“Mark Trail,” the popular environmental comic strip created by the late Ed Dodd of Gainesville, is passing the pen to a new cartoonist.
King Features Syndicate announced Sept. 25 that Jules Rivera, Latina cartoonist from Los Angeles, will take up the torch starting Oct. 12, debuting “a new contemporary aesthetic that will return to the comic strip’s roots as a champion for environmentalism.”
The company’s press release stated that Rivera — best known for her webcomic “Love, Joolz” — will offer an updated look for the Trail family, as well as focus on environmental issues that affect communities and ecosystems, particularly communities of color.
For decades the comic strip’s protagonist, Mark Trail, has taken readers on his journey as a photojournalist and outdoor magazine writer. Rivera’s creation will also bring Mark’s wife, Cherry Trail, and their son, Rusty, into the forefront, giving them more prominent roles.
“I am excited to take up the ‘Mark Trail’ mantle to reimagine Mark for a new generation and honored to join a pantheon of such talented artists,” Rivera stated in a press release. “Dare to witness humor, action, environmental justice, women with strong personalities, mystical talking animals, gardening tips, and Mark like you’ve never seen him before. The new ‘Mark Trail’ promises to be a real trailblazer.”
Rosemary Dodd of Gainesville, who was married to Ed Dodd, said she was “tickled to death” when she heard about Rivera becoming the new cartoonist for “Mark Trail.”
“I’m excited about this young woman,” the 85-year-old said. “I certainly do have a bucket full of smiles. I smiled for two days because I feel like Ed deserves this, and I think ‘Mark Trail’ deserves this.”
Rosemary Dodd said she would love to meet Rivera someday and invite her to see the woods of Northeast Georgia.
“My first question is, ‘Does she like to fish?’” she said. “We fished as much as we could. We’d go fishing in Florida off the coast, and Ed was fishing in Belize frequently.”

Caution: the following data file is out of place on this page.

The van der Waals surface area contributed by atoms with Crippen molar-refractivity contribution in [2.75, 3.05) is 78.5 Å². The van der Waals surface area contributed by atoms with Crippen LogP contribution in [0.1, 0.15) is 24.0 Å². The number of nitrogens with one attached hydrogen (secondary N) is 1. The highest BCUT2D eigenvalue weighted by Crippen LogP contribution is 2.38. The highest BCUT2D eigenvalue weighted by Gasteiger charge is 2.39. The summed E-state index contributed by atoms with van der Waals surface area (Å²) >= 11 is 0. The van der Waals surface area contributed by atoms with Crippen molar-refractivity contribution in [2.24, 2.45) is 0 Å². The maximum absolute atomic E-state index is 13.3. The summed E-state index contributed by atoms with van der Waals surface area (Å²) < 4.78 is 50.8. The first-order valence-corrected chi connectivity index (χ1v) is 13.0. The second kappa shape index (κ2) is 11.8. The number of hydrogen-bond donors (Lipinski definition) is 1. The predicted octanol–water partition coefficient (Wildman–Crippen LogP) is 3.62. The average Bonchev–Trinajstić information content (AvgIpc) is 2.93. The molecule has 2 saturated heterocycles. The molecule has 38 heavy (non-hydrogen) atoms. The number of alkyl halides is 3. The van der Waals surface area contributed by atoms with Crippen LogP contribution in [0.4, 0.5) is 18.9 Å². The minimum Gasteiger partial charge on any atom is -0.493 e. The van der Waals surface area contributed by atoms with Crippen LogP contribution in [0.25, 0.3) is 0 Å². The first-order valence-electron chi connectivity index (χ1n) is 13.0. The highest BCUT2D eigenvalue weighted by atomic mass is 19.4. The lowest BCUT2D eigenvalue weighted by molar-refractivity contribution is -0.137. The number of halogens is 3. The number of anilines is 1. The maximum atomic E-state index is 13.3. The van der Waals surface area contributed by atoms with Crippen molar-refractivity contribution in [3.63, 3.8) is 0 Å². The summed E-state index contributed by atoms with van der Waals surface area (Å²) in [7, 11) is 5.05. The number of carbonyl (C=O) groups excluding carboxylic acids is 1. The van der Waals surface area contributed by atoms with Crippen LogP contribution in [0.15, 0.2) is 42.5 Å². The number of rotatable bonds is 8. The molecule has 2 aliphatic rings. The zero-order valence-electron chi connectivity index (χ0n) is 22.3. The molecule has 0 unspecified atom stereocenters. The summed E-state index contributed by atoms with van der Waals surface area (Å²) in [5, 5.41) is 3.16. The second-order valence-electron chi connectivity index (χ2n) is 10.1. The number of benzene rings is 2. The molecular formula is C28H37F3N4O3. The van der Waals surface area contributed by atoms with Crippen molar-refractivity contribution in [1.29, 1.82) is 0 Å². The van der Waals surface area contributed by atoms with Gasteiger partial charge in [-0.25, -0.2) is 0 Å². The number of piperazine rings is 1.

When asked what her late husband would think about the new cartoonist, Rosemary Dodd replied, “I think he’s sitting on a big fat cloud and just thrilled and happy.”
“I loved him, and I have loved being a part of Mark Trail’s life,” she said. “Ed was my hero. The fact that I got to grow up and marry him was awesome.”
Since its birth in 1946, “Mark Trail” has been featured in comic sections of newspapers worldwide. According to The Times’ archives, the late Jack Elrod Jr. of Gainesville inherited the comic strip from Ed Dodd, after working with him for years.
Elrod took over “Mark Trail” in 1978 before retiring in 2014. He also won numerous conservation awards from agencies such as the National Oceanic and Atmospheric Administration and the U.S. Forest Service. James Allen became the strip’s cartoonist on March 31, 2014, as the third Gainesvillian to take on the task.
The comic has been awarded more than 30 conservation awards from private organizations and government agencies, including the Georgia Wildlife Federation, National Forest Recreation Association, National Wildlife Federation and U.S. Fish & Wildlife Service.
Although Rivera has big shoes to fill, Tea Fougner, editorial director for comics at King Features, said in a press release that Jules’ work “speaks for itself” and “her passion for both conservation and comics makes her an ideal fit to reimagine ‘Mark Trail.’”
“Her thoughtful yet humorous approach makes environmental issues accessible, educational and fun while also honoring Mark Trail’s roots as a classic adventure comic,” she said.
‘Mark Trail’ is syndicated to nearly 150 newspapers and digital news outlets worldwide, according to King Features. Readers can catch up on Mark’s adventures at comicskingdom.com/mark-trail.
'Mark Trail' runs in the weekend print edition of The Times.